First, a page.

Robin Tunnicliffe has farmed for almost 20 years, growing a wide range of organic vegetables for local restaurants and farmer’s markets. She remembers that “when I first started farming, my mentor gave me a list of planting dates.” This essential farmer-to-farmer teaching gave her confidence thanks to its hard-won wisdom, and she recalls thinking “Good! Now I know what I’m doing!” But she soon found that the lessons of tradition and experience were expiring, thanks in part to climate change.
Tunnicliffe began to notice that the changing climate was throwing reliable, longstanding patterns and expectations out the window. She notes that unpredictable seasonal weather now means “the map has been wiped clean a little bit,” and says: “I mentor a lot of new growers. I wish I could give them that list of planting dates that I got. But I can’t do that.”
Farmers know all too well that agriculture is highly dependent on weather. Modern methods, techniques, and technologies have made today’s crop and livestock farms increasingly productive, but agricultural success still depends on getting just the right amount of rain and just the right amount of heat at just the right time of year.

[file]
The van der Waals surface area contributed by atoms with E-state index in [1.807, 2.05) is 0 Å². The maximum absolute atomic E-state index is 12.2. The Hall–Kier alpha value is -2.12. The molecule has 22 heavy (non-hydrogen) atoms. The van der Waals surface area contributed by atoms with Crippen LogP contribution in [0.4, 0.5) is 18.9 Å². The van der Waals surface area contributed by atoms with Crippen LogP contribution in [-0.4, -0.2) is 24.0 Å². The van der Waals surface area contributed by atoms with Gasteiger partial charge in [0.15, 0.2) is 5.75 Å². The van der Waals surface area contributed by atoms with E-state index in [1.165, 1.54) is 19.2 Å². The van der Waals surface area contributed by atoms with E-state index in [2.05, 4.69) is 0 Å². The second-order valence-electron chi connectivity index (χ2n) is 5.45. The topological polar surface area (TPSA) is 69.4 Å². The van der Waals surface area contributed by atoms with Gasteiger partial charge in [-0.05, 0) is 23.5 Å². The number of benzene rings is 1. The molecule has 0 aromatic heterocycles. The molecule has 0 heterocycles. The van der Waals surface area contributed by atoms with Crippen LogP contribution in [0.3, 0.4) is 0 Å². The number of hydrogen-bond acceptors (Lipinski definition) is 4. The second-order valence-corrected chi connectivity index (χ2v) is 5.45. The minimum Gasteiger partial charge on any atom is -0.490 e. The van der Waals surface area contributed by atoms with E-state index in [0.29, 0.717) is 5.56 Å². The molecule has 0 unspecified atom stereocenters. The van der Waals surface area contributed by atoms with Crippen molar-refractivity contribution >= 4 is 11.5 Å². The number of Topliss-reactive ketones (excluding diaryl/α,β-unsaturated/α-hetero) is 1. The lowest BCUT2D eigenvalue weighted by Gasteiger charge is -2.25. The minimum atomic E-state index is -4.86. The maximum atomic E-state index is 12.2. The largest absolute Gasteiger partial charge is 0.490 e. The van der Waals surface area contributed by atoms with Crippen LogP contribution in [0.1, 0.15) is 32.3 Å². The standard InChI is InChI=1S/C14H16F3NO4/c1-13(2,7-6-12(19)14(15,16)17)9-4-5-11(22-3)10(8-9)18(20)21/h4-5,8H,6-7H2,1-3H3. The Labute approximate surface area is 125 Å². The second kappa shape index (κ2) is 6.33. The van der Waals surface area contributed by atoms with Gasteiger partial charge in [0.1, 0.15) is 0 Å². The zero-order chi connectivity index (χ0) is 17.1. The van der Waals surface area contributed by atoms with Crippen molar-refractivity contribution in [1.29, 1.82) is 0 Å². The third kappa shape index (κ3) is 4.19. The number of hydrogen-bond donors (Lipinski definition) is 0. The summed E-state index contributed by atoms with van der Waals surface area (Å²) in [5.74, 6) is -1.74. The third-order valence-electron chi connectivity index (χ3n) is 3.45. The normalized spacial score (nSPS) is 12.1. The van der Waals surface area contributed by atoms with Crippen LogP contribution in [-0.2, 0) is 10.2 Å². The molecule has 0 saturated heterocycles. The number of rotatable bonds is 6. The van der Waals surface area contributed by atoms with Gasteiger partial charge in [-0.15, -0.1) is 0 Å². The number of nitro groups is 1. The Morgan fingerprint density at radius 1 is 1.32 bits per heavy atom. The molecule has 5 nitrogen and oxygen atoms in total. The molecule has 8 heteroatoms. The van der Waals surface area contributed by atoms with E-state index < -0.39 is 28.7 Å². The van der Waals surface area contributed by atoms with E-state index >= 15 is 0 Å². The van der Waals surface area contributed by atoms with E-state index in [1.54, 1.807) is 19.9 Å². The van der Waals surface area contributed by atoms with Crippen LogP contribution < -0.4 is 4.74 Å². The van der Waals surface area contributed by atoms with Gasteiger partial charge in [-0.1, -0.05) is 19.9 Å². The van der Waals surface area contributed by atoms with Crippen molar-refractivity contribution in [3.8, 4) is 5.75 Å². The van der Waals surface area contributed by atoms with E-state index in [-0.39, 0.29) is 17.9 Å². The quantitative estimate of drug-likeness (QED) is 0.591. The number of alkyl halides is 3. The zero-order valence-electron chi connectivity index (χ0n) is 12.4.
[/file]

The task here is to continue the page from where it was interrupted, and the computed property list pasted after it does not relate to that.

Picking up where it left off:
- The planting, maturing, and harvesting of crops all depend on consistent seasonal patterns.
- Livestock depends on feed, water, and a tolerable range of heat and humidity for healthy, productive growth.
- Climate helps determine which pests and diseases will spread, and so how much time, effort, and money farmers must spend on herbicides, insecticides, and other defences.
- Beyond the harvest, patterns of temperature and weather affect the entire supply chain of storage and transportation that brings food from the field to the dinner plate.
From the largest farm to the smallest market garden, from planting to eating, and at every stage in the cycle of production –from choosing seed to transporting livestock – agriculture and agri-business thoroughly depend on climate. And the climate is changing.
Farming in a hotter climate
Seasonal temperatures are very important to farming. The length of the growing season, typical average temperatures, and the timing and severity of hot and cold spells all work together to determine what crops can be grown. Climate models show that Canada’s cold season will shrink, leaving a longer growing season. But with that possibly good news comes a huge increase in high-temperature events and changes in precipitation patterns – especially the increasing likelihood of flooding and drought in the same year – which will require farmers to make significant changes.